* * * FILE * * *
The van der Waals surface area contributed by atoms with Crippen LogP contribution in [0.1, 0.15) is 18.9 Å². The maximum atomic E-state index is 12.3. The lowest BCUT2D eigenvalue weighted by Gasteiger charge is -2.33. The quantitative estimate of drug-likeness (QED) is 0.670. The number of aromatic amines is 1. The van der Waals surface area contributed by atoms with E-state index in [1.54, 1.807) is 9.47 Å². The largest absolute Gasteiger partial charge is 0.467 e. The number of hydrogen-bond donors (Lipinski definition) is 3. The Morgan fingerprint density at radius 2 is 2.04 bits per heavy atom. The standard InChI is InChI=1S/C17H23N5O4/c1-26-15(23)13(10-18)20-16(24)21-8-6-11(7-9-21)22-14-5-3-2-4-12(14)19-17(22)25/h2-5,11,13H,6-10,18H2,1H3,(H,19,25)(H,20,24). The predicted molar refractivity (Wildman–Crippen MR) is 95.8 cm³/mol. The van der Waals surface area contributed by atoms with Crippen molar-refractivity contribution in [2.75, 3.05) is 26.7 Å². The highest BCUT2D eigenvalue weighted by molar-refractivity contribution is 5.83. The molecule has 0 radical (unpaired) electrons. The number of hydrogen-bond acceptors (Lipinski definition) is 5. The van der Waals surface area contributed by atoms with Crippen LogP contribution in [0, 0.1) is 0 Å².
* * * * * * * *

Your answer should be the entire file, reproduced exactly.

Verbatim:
The van der Waals surface area contributed by atoms with Crippen LogP contribution in [0.1, 0.15) is 18.9 Å². The maximum atomic E-state index is 12.3. The lowest BCUT2D eigenvalue weighted by Gasteiger charge is -2.33. The quantitative estimate of drug-likeness (QED) is 0.670. The number of aromatic amines is 1. The van der Waals surface area contributed by atoms with E-state index in [1.54, 1.807) is 9.47 Å². The largest absolute Gasteiger partial charge is 0.467 e. The number of hydrogen-bond donors (Lipinski definition) is 3. The Morgan fingerprint density at radius 2 is 2.04 bits per heavy atom. The standard InChI is InChI=1S/C17H23N5O4/c1-26-15(23)13(10-18)20-16(24)21-8-6-11(7-9-21)22-14-5-3-2-4-12(14)19-17(22)25/h2-5,11,13H,6-10,18H2,1H3,(H,19,25)(H,20,24). The predicted molar refractivity (Wildman–Crippen MR) is 95.8 cm³/mol. The van der Waals surface area contributed by atoms with Crippen molar-refractivity contribution in [2.75, 3.05) is 26.7 Å². The highest BCUT2D eigenvalue weighted by molar-refractivity contribution is 5.83. The molecule has 0 radical (unpaired) electrons. The number of hydrogen-bond acceptors (Lipinski definition) is 5. The van der Waals surface area contributed by atoms with Crippen LogP contribution in [0, 0.1) is 0 Å².